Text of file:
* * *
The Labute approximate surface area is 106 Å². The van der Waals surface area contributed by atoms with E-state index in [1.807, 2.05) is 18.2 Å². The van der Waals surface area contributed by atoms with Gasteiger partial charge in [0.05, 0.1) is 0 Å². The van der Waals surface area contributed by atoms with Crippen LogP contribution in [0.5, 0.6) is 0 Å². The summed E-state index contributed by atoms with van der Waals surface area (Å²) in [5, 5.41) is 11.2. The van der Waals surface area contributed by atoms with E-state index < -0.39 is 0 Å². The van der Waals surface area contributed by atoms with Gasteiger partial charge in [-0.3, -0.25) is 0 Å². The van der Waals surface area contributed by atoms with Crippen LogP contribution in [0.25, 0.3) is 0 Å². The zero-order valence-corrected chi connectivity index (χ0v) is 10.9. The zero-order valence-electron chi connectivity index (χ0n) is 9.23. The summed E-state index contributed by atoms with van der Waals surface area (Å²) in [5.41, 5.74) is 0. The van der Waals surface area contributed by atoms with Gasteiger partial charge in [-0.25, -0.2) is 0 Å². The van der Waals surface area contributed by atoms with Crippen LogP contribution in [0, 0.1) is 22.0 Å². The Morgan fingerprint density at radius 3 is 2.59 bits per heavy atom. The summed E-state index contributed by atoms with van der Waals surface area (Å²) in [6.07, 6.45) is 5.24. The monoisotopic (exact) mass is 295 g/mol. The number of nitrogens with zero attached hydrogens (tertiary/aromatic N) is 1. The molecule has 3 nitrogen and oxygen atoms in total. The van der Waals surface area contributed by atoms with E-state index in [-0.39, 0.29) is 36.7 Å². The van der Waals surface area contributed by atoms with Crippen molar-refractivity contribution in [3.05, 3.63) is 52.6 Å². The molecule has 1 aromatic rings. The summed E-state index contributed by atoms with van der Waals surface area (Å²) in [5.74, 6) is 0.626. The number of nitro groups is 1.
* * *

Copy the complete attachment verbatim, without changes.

The Labute approximate surface area is 106 Å². The van der Waals surface area contributed by atoms with E-state index in [1.807, 2.05) is 18.2 Å². The van der Waals surface area contributed by atoms with Gasteiger partial charge in [0.05, 0.1) is 0 Å². The van der Waals surface area contributed by atoms with Crippen LogP contribution in [0.5, 0.6) is 0 Å². The summed E-state index contributed by atoms with van der Waals surface area (Å²) in [5, 5.41) is 11.2. The van der Waals surface area contributed by atoms with E-state index < -0.39 is 0 Å². The van der Waals surface area contributed by atoms with Gasteiger partial charge in [-0.3, -0.25) is 0 Å². The van der Waals surface area contributed by atoms with Crippen LogP contribution in [0.25, 0.3) is 0 Å². The zero-order valence-corrected chi connectivity index (χ0v) is 10.9. The zero-order valence-electron chi connectivity index (χ0n) is 9.23. The summed E-state index contributed by atoms with van der Waals surface area (Å²) in [5.41, 5.74) is 0. The van der Waals surface area contributed by atoms with Gasteiger partial charge in [-0.25, -0.2) is 0 Å². The van der Waals surface area contributed by atoms with Crippen LogP contribution in [0, 0.1) is 22.0 Å². The Morgan fingerprint density at radius 3 is 2.59 bits per heavy atom. The summed E-state index contributed by atoms with van der Waals surface area (Å²) in [6.07, 6.45) is 5.24. The monoisotopic (exact) mass is 295 g/mol. The number of nitrogens with zero attached hydrogens (tertiary/aromatic N) is 1. The molecule has 3 nitrogen and oxygen atoms in total. The van der Waals surface area contributed by atoms with E-state index in [-0.39, 0.29) is 36.7 Å². The van der Waals surface area contributed by atoms with Crippen molar-refractivity contribution in [3.05, 3.63) is 52.6 Å². The molecule has 1 aromatic rings. The summed E-state index contributed by atoms with van der Waals surface area (Å²) in [5.74, 6) is 0.626. The number of nitro groups is 1.